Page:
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This horrible reality is the one described by Retired Major General of the US Air Force John Borling – a fighter pilot who was shot down over North Vietnam in 1966 and imprisoned in the infamous Hanoi Hilton for over 6 1/2 years.

Monday marked the 45th anniversary of the release of more than 140 American prisoners of war from Vietnam. Among them was John Borling.

Major General Boling spent his 6 ½ years in the Hanoi Hilton trying to stay alive. One way that he sustained life was by composing poetry. He would create the poems in his head and tap them out on the walls in what is known as “tap code” in order to share them with his fellow POWs. He said, 

It was ... our lifeline. It was how we kept a chain of command, which was verboten, how we passed information that would keep us all going, mentally. Here’s a bunch of fighter pilots, but a fragment of poetry — some remembered lines, however abbreviated — would be useful.
— John Borling

In his attempts to stay alive and keep others alive, he was, for all intents and purposes, praying. 

Perhaps this image can help you reframe Jesus’ instruction to go into your room and shut the door and pray to your Father in secret. Imagine prayer as an exercise in which you are stripped of all your possessions and illusions of security. All you have are the thoughts in your head. You are unable to write the thoughts down, so you write them on your heart. Your prayer becomes the most authentic and honest part about you. And this fills you with a burning desire to share your prayer with others in any way you can. You think maybe, just maybe, the thing you have to share with others could help keep them alive and encouraged also.

It may not be prudent to shout these poems and prayers for all the world to hear. After all, you don’t want to draw attention to yourself. But you cannot keep your poems and prayers inside…especially knowing that they could help keep others alive. So, you tap them out on the walls. It’s a long and laborious process. But it’s the only thing you can possibly do, so you tap out the poem and the prayer letter by letter.

At great personal risk, every night before you go to sleep you tap out the same letters the POWs used to sign off each night: G–B–U. The message spreads from one concrete cell to another until everyone has heard the message “G–B–U” (“God Bless You”).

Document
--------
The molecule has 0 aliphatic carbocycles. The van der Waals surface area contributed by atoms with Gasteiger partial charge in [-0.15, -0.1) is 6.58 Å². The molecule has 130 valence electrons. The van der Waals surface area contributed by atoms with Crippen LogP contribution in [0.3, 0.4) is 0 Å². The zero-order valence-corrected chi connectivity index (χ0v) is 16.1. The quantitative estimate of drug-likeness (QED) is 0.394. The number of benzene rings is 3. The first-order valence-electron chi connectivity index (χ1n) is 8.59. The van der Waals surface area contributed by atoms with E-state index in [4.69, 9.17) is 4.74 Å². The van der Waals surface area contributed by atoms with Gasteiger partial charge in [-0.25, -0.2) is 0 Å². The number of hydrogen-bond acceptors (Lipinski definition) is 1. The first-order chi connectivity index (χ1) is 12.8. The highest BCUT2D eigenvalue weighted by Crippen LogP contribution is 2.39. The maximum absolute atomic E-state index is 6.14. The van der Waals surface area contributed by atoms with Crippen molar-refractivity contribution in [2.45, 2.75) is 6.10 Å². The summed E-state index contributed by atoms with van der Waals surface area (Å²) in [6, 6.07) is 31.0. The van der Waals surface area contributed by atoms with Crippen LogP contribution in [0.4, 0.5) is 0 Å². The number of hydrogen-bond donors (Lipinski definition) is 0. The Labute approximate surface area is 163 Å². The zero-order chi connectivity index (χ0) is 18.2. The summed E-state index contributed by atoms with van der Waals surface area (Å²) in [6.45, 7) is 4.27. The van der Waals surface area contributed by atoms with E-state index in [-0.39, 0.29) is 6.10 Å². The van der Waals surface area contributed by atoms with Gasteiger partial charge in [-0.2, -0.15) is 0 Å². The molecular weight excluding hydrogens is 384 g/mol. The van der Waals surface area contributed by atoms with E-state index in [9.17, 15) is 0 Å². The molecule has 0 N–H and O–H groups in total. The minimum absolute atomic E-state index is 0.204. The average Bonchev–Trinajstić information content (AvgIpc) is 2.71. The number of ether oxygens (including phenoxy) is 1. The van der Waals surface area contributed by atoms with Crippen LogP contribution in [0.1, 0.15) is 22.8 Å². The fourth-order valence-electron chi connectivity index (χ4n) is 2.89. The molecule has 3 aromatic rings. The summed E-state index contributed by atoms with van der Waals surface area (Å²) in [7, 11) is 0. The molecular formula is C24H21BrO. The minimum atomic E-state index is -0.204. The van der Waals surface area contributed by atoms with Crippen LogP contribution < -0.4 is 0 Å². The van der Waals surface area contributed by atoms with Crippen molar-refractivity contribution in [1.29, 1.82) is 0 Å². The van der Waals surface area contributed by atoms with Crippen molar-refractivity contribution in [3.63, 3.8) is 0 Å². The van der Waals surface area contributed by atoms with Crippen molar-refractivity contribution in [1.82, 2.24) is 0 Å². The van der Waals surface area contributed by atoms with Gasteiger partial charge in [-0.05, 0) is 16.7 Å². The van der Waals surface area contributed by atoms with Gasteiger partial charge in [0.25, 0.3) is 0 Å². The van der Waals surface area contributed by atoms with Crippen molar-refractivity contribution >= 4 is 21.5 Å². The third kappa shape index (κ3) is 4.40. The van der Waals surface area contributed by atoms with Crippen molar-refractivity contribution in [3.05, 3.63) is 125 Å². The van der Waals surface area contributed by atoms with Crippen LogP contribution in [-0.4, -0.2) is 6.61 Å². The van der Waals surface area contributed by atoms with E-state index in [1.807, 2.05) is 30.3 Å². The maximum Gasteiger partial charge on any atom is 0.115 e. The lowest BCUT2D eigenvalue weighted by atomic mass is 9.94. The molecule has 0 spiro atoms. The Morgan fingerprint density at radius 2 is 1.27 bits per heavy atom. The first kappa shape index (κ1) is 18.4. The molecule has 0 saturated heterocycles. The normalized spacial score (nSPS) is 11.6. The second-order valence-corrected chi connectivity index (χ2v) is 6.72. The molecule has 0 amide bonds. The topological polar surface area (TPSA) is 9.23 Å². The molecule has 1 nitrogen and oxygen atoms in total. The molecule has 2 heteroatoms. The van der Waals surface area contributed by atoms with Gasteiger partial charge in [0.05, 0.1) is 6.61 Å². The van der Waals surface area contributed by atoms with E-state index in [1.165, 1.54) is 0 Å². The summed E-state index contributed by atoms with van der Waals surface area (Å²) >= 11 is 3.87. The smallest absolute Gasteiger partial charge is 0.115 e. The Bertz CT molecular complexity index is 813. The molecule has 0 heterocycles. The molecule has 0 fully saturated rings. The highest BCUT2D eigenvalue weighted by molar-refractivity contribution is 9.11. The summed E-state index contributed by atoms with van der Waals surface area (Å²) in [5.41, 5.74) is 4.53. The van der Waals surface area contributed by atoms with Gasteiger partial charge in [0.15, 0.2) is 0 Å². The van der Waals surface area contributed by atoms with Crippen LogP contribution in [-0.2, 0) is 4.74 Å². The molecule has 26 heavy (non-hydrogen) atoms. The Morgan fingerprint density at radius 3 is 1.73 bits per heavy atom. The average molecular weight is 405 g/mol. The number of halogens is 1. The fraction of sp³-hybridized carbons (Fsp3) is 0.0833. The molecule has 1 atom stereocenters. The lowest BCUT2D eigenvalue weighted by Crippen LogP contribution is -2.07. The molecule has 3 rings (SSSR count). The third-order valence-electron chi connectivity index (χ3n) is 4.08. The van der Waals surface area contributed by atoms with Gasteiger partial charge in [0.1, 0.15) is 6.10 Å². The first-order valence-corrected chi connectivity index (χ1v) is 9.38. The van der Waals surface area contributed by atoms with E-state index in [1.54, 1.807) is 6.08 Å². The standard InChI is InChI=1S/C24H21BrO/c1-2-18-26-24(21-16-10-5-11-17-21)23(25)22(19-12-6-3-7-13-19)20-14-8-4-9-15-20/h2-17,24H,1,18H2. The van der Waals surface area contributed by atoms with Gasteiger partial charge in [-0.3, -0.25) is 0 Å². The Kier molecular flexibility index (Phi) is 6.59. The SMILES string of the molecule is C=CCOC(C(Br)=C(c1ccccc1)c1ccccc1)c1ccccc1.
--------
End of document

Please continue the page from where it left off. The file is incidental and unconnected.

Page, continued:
The poems from the Hanoi Hilton have much to teach us about our prayers in Hancock County. Pray in private, pray in public, pray in the church, on the street corners, in restaurants. Wherever you are called to pray, pray not to bring attention to yourself, but rather, pray because God has filled you with something authentic and honest that you have to share…especially knowing that it could help keep others alive.

We pray, not in a secret code, but rather in the way that honors our unique faith, emotions, personality, and experiences. 

To rephrase the words of Major General Borling, “May the prayers on our hearts become our lifeline – how we keep a chain of connection, how we pass thoughts and insights that will keep us all going, spiritually. Here's a bunch of sinners, but a fragment of prayer — some remembered lines, however abbreviated — would be useful."

That’s the message we embrace on this solemn Ash Wednesday. There is life in death. There is freedom in our imprisonment. There is beauty born in our suffering. There are prayers in our pain.

To conclude, I invite you to listen now to two poems composed by John Borling in his prison cell and secretly shared by taps on the wall.

All Rights Reserved. Background image by Aaron Stamper. © Cross of Grace Lutheran Church.